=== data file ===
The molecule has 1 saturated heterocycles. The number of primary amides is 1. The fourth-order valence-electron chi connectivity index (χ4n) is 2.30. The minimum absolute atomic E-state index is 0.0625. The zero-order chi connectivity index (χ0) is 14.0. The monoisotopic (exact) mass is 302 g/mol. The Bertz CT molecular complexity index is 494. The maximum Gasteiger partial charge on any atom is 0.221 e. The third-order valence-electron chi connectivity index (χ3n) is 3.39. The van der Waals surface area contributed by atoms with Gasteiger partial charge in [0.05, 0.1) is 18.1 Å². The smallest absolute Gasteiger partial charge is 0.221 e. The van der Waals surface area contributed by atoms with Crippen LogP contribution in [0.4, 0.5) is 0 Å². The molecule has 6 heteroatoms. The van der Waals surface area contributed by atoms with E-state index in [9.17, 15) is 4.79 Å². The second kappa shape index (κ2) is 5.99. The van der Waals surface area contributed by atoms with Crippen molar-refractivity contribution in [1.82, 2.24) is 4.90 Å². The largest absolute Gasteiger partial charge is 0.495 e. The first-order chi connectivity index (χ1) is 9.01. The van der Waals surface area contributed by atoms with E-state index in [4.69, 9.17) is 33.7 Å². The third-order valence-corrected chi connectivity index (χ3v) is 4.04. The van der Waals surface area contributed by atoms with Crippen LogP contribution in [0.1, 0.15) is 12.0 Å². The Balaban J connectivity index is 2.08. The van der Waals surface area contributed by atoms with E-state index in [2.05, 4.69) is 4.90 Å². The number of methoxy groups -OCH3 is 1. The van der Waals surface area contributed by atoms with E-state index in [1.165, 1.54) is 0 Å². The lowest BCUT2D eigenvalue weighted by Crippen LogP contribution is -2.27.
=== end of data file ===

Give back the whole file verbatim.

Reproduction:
The molecule has 1 saturated heterocycles. The number of primary amides is 1. The fourth-order valence-electron chi connectivity index (χ4n) is 2.30. The minimum absolute atomic E-state index is 0.0625. The zero-order chi connectivity index (χ0) is 14.0. The monoisotopic (exact) mass is 302 g/mol. The Bertz CT molecular complexity index is 494. The maximum Gasteiger partial charge on any atom is 0.221 e. The third-order valence-electron chi connectivity index (χ3n) is 3.39. The van der Waals surface area contributed by atoms with Gasteiger partial charge in [0.05, 0.1) is 18.1 Å². The smallest absolute Gasteiger partial charge is 0.221 e. The van der Waals surface area contributed by atoms with Crippen LogP contribution in [0.4, 0.5) is 0 Å². The molecule has 6 heteroatoms. The van der Waals surface area contributed by atoms with E-state index in [9.17, 15) is 4.79 Å². The second kappa shape index (κ2) is 5.99. The van der Waals surface area contributed by atoms with Crippen molar-refractivity contribution in [1.82, 2.24) is 4.90 Å². The largest absolute Gasteiger partial charge is 0.495 e. The first-order chi connectivity index (χ1) is 9.01. The van der Waals surface area contributed by atoms with E-state index in [4.69, 9.17) is 33.7 Å². The third-order valence-corrected chi connectivity index (χ3v) is 4.04. The van der Waals surface area contributed by atoms with Crippen LogP contribution in [0.1, 0.15) is 12.0 Å². The Balaban J connectivity index is 2.08. The van der Waals surface area contributed by atoms with E-state index in [2.05, 4.69) is 4.90 Å². The number of methoxy groups -OCH3 is 1. The van der Waals surface area contributed by atoms with E-state index in [1.165, 1.54) is 0 Å². The lowest BCUT2D eigenvalue weighted by Crippen LogP contribution is -2.27.